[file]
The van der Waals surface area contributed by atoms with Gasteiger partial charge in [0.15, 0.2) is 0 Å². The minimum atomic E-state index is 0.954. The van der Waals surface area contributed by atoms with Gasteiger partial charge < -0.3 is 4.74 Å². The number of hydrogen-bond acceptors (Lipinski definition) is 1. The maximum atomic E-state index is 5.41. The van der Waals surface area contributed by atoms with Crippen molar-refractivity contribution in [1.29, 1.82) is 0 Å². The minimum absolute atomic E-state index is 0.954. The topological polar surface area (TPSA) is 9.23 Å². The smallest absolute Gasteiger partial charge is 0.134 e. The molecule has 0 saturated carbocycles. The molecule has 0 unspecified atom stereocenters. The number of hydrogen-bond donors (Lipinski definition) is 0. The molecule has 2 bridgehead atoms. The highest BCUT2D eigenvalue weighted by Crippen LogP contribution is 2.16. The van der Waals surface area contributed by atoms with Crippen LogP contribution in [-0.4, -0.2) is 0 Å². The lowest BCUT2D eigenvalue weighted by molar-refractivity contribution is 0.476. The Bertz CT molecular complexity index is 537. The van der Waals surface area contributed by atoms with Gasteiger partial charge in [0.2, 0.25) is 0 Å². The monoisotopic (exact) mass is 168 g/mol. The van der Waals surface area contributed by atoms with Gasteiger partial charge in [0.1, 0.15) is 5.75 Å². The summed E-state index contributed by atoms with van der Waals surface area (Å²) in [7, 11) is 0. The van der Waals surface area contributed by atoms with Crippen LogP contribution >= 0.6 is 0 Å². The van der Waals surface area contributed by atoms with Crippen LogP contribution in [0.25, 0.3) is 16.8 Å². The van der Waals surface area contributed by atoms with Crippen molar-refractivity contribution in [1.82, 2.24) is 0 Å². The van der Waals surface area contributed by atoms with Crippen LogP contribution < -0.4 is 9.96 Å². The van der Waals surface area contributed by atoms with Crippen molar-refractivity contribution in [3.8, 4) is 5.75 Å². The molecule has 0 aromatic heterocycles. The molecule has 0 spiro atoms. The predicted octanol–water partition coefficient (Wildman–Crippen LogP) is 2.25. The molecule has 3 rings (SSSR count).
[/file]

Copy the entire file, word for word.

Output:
The van der Waals surface area contributed by atoms with Gasteiger partial charge in [0.15, 0.2) is 0 Å². The minimum atomic E-state index is 0.954. The van der Waals surface area contributed by atoms with Gasteiger partial charge < -0.3 is 4.74 Å². The number of hydrogen-bond acceptors (Lipinski definition) is 1. The maximum atomic E-state index is 5.41. The van der Waals surface area contributed by atoms with Crippen molar-refractivity contribution in [1.29, 1.82) is 0 Å². The minimum absolute atomic E-state index is 0.954. The topological polar surface area (TPSA) is 9.23 Å². The smallest absolute Gasteiger partial charge is 0.134 e. The molecule has 0 saturated carbocycles. The molecule has 0 unspecified atom stereocenters. The number of hydrogen-bond donors (Lipinski definition) is 0. The molecule has 2 bridgehead atoms. The highest BCUT2D eigenvalue weighted by Crippen LogP contribution is 2.16. The van der Waals surface area contributed by atoms with Crippen LogP contribution in [-0.4, -0.2) is 0 Å². The lowest BCUT2D eigenvalue weighted by molar-refractivity contribution is 0.476. The Bertz CT molecular complexity index is 537. The van der Waals surface area contributed by atoms with Gasteiger partial charge in [0.2, 0.25) is 0 Å². The monoisotopic (exact) mass is 168 g/mol. The van der Waals surface area contributed by atoms with Gasteiger partial charge in [0.1, 0.15) is 5.75 Å². The summed E-state index contributed by atoms with van der Waals surface area (Å²) in [7, 11) is 0. The van der Waals surface area contributed by atoms with Crippen LogP contribution >= 0.6 is 0 Å². The van der Waals surface area contributed by atoms with Crippen LogP contribution in [0.25, 0.3) is 16.8 Å². The van der Waals surface area contributed by atoms with Crippen molar-refractivity contribution in [1.82, 2.24) is 0 Å². The van der Waals surface area contributed by atoms with Crippen LogP contribution < -0.4 is 9.96 Å². The van der Waals surface area contributed by atoms with Crippen molar-refractivity contribution in [3.8, 4) is 5.75 Å². The molecule has 0 aromatic heterocycles. The molecule has 0 spiro atoms. The predicted octanol–water partition coefficient (Wildman–Crippen LogP) is 2.25. The molecule has 3 rings (SSSR count).